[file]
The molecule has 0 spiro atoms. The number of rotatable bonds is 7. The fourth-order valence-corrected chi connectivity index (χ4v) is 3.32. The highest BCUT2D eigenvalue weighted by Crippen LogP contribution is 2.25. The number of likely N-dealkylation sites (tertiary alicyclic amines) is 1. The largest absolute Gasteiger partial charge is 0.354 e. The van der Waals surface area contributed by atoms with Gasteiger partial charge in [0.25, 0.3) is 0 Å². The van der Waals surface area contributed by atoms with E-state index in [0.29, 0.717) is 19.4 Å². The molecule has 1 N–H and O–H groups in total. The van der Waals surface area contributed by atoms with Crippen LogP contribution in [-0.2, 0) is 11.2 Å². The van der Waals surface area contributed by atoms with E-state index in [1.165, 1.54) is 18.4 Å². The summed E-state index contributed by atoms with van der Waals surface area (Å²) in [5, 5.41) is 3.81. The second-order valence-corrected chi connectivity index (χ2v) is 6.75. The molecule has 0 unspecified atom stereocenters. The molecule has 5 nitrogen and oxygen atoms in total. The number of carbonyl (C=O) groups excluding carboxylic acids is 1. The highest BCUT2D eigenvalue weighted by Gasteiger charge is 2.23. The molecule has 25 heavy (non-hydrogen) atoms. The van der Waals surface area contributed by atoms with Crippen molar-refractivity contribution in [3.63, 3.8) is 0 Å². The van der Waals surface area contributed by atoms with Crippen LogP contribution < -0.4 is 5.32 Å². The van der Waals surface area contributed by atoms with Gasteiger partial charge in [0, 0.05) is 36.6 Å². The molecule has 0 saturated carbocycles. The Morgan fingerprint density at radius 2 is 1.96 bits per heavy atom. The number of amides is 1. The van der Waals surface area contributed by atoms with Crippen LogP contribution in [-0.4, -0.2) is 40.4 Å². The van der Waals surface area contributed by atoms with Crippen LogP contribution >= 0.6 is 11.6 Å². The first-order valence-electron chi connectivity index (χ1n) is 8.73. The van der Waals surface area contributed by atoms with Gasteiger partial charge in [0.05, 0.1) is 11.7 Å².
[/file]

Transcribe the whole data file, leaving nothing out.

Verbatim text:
The molecule has 0 spiro atoms. The number of rotatable bonds is 7. The fourth-order valence-corrected chi connectivity index (χ4v) is 3.32. The highest BCUT2D eigenvalue weighted by Crippen LogP contribution is 2.25. The number of likely N-dealkylation sites (tertiary alicyclic amines) is 1. The largest absolute Gasteiger partial charge is 0.354 e. The van der Waals surface area contributed by atoms with Gasteiger partial charge in [0.25, 0.3) is 0 Å². The van der Waals surface area contributed by atoms with E-state index in [0.29, 0.717) is 19.4 Å². The molecule has 1 N–H and O–H groups in total. The van der Waals surface area contributed by atoms with Crippen LogP contribution in [-0.2, 0) is 11.2 Å². The van der Waals surface area contributed by atoms with E-state index in [1.165, 1.54) is 18.4 Å². The summed E-state index contributed by atoms with van der Waals surface area (Å²) in [5, 5.41) is 3.81. The second-order valence-corrected chi connectivity index (χ2v) is 6.75. The molecule has 0 unspecified atom stereocenters. The molecule has 5 nitrogen and oxygen atoms in total. The number of carbonyl (C=O) groups excluding carboxylic acids is 1. The highest BCUT2D eigenvalue weighted by Gasteiger charge is 2.23. The molecule has 25 heavy (non-hydrogen) atoms. The van der Waals surface area contributed by atoms with Crippen molar-refractivity contribution in [3.63, 3.8) is 0 Å². The van der Waals surface area contributed by atoms with Crippen LogP contribution < -0.4 is 5.32 Å². The van der Waals surface area contributed by atoms with Gasteiger partial charge in [0, 0.05) is 36.6 Å². The molecule has 0 saturated carbocycles. The Morgan fingerprint density at radius 2 is 1.96 bits per heavy atom. The number of amides is 1. The van der Waals surface area contributed by atoms with Crippen LogP contribution in [-0.4, -0.2) is 40.4 Å². The van der Waals surface area contributed by atoms with Crippen LogP contribution >= 0.6 is 11.6 Å². The first-order valence-electron chi connectivity index (χ1n) is 8.73. The van der Waals surface area contributed by atoms with Gasteiger partial charge in [0.05, 0.1) is 11.7 Å².